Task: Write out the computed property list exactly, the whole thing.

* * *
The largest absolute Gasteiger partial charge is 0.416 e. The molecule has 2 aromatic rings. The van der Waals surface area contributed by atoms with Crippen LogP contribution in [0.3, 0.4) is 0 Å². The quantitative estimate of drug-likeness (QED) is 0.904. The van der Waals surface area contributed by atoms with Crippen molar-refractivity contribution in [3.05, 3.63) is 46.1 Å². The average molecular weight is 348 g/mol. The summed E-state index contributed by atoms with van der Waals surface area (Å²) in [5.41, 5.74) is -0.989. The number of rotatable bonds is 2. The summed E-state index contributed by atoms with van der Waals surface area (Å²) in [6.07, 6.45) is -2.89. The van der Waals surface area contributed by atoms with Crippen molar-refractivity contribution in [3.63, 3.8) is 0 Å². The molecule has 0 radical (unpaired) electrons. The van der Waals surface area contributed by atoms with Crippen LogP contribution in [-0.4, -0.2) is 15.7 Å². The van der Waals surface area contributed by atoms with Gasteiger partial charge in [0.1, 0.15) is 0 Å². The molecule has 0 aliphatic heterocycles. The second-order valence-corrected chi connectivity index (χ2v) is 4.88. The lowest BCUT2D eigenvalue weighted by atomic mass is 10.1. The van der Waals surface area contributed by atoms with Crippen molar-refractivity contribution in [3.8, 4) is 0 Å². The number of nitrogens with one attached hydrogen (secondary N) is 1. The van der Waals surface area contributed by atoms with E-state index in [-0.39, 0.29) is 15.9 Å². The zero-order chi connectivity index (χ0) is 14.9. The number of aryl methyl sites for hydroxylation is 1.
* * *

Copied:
The largest absolute Gasteiger partial charge is 0.416 e. The molecule has 2 aromatic rings. The van der Waals surface area contributed by atoms with Crippen LogP contribution in [0.3, 0.4) is 0 Å². The quantitative estimate of drug-likeness (QED) is 0.904. The van der Waals surface area contributed by atoms with Crippen molar-refractivity contribution in [3.05, 3.63) is 46.1 Å². The average molecular weight is 348 g/mol. The summed E-state index contributed by atoms with van der Waals surface area (Å²) in [5.41, 5.74) is -0.989. The number of rotatable bonds is 2. The summed E-state index contributed by atoms with van der Waals surface area (Å²) in [6.07, 6.45) is -2.89. The van der Waals surface area contributed by atoms with Crippen molar-refractivity contribution in [3.63, 3.8) is 0 Å². The molecule has 0 radical (unpaired) electrons. The van der Waals surface area contributed by atoms with Crippen LogP contribution in [-0.4, -0.2) is 15.7 Å². The van der Waals surface area contributed by atoms with Gasteiger partial charge in [0.1, 0.15) is 0 Å². The molecule has 0 aliphatic heterocycles. The second-order valence-corrected chi connectivity index (χ2v) is 4.88. The lowest BCUT2D eigenvalue weighted by atomic mass is 10.1. The van der Waals surface area contributed by atoms with Crippen molar-refractivity contribution in [3.8, 4) is 0 Å². The number of nitrogens with one attached hydrogen (secondary N) is 1. The van der Waals surface area contributed by atoms with E-state index in [-0.39, 0.29) is 15.9 Å². The zero-order chi connectivity index (χ0) is 14.9. The number of aryl methyl sites for hydroxylation is 1.